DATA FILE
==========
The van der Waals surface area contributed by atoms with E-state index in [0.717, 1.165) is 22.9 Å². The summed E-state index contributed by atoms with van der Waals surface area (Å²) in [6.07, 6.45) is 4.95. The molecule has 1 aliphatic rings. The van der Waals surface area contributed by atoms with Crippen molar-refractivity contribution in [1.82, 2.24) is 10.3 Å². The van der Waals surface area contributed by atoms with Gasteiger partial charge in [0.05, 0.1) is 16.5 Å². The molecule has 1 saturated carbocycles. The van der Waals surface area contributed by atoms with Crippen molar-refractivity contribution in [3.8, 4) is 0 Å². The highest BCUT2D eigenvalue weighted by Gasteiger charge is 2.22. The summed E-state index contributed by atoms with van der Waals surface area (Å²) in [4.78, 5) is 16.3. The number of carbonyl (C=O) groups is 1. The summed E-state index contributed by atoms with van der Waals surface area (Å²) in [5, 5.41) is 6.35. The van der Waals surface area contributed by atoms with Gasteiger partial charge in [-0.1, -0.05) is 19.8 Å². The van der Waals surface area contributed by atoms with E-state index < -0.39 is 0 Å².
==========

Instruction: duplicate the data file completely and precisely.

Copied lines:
The van der Waals surface area contributed by atoms with E-state index in [0.717, 1.165) is 22.9 Å². The summed E-state index contributed by atoms with van der Waals surface area (Å²) in [6.07, 6.45) is 4.95. The molecule has 1 aliphatic rings. The van der Waals surface area contributed by atoms with Crippen molar-refractivity contribution in [1.82, 2.24) is 10.3 Å². The van der Waals surface area contributed by atoms with Gasteiger partial charge in [0.05, 0.1) is 16.5 Å². The molecule has 1 saturated carbocycles. The van der Waals surface area contributed by atoms with Crippen molar-refractivity contribution in [3.8, 4) is 0 Å². The highest BCUT2D eigenvalue weighted by Gasteiger charge is 2.22. The summed E-state index contributed by atoms with van der Waals surface area (Å²) in [4.78, 5) is 16.3. The number of carbonyl (C=O) groups is 1. The summed E-state index contributed by atoms with van der Waals surface area (Å²) in [5, 5.41) is 6.35. The van der Waals surface area contributed by atoms with Gasteiger partial charge in [-0.1, -0.05) is 19.8 Å². The van der Waals surface area contributed by atoms with E-state index < -0.39 is 0 Å².